Close encounters with robots: re-evaluating otherness in communication

Eleanor Sandry

Research output: ThesisDoctoral Thesis

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[Truncated abstract] Communication is often thought of as a bridge between self and other, supported by what they have in common, and designed to develop their commonality further. However, the goal of eliminating difference can be regarded as undesirably ‘violent’ to the other, suggesting the need for more ethical models of communication in which the differences between self and other are retained and valued for the possibilities they offer. This thesis explores a wide range of communication theory, and presents arguments that re-evaluate the significance of otherness in communication. The ideas are illustrated with examples of human-robot interaction from science, art and fiction, because analysing the ways in which reason, emotion (or affect) and embodiment are figured in these interactions suggests innovative ways to think about communicative processes.

Humanoid robots in fact and fiction, such as Data from Star Trek and Kismet designed at the Massachusetts Institute of Technology, occupy an unstable position: they are designed to be humanlike in their interactions with people and yet they also remain inherently other-than-human. Their communicative repertoire emphasises the way in which key traditions of understanding communication as – cybernetic-semiotic processes of information exchange, the production of critical rational discourse, sociopsychological attempts to influence others, or sociocultural production of shared social meaning – are all associated with the assumption that commonality is essential for effective communication. However, robots such as Data and Kismet also demonstrate how misunderstanding, ambiguity and emergence are integral elements of communication through which otherness exerts its influence, even within the processes explored through dominant traditions of communication theory. This argument is further elaborated through a consideration of communicative interactions between humans and non-humanoid robots, such as R2-D2 from Star Wars and the Fish-Bird art installation (two robot wheelchairs designed at the Centre for Social Robotics in Sydney).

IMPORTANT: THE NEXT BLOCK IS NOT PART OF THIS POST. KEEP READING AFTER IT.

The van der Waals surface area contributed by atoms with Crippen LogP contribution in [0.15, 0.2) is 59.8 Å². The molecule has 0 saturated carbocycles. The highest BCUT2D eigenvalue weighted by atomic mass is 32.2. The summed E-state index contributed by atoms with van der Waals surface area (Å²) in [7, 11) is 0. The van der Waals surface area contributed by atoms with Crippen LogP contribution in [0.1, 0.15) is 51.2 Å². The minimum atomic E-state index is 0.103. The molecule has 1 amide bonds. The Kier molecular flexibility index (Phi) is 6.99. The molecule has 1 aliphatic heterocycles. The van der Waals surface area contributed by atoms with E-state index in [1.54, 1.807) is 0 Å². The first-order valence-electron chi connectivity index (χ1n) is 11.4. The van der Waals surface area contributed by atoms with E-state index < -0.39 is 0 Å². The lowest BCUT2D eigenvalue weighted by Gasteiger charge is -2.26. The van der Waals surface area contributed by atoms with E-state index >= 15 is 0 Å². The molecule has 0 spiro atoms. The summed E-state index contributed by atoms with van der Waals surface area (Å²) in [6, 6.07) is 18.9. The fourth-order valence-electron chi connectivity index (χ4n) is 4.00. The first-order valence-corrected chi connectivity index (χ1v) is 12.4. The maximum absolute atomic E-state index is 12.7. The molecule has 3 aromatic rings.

Original languageEnglish
QualificationDoctor of Philosophy
Publication statusUnpublished - 2011


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